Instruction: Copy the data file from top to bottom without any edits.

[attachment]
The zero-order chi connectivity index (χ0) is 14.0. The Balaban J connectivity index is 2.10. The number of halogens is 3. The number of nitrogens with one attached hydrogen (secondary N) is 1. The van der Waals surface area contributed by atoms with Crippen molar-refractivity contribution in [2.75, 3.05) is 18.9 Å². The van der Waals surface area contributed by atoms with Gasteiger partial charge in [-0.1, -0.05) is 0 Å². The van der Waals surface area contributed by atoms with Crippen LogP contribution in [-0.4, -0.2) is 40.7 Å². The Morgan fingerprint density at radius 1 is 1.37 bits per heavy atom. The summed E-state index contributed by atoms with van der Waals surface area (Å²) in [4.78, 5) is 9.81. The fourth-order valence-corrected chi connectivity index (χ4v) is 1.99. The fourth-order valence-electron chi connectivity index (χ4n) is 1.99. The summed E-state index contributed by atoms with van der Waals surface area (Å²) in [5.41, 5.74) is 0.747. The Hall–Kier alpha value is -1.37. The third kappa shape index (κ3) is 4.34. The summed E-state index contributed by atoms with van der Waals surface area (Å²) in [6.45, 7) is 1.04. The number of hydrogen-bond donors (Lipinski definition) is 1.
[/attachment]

The zero-order chi connectivity index (χ0) is 14.0. The Balaban J connectivity index is 2.10. The number of halogens is 3. The number of nitrogens with one attached hydrogen (secondary N) is 1. The van der Waals surface area contributed by atoms with Crippen molar-refractivity contribution in [2.75, 3.05) is 18.9 Å². The van der Waals surface area contributed by atoms with Gasteiger partial charge in [-0.1, -0.05) is 0 Å². The van der Waals surface area contributed by atoms with Crippen LogP contribution in [-0.4, -0.2) is 40.7 Å². The Morgan fingerprint density at radius 1 is 1.37 bits per heavy atom. The summed E-state index contributed by atoms with van der Waals surface area (Å²) in [4.78, 5) is 9.81. The fourth-order valence-corrected chi connectivity index (χ4v) is 1.99. The fourth-order valence-electron chi connectivity index (χ4n) is 1.99. The summed E-state index contributed by atoms with van der Waals surface area (Å²) in [5.41, 5.74) is 0.747. The Hall–Kier alpha value is -1.37. The third kappa shape index (κ3) is 4.34. The summed E-state index contributed by atoms with van der Waals surface area (Å²) in [6.45, 7) is 1.04. The number of hydrogen-bond donors (Lipinski definition) is 1.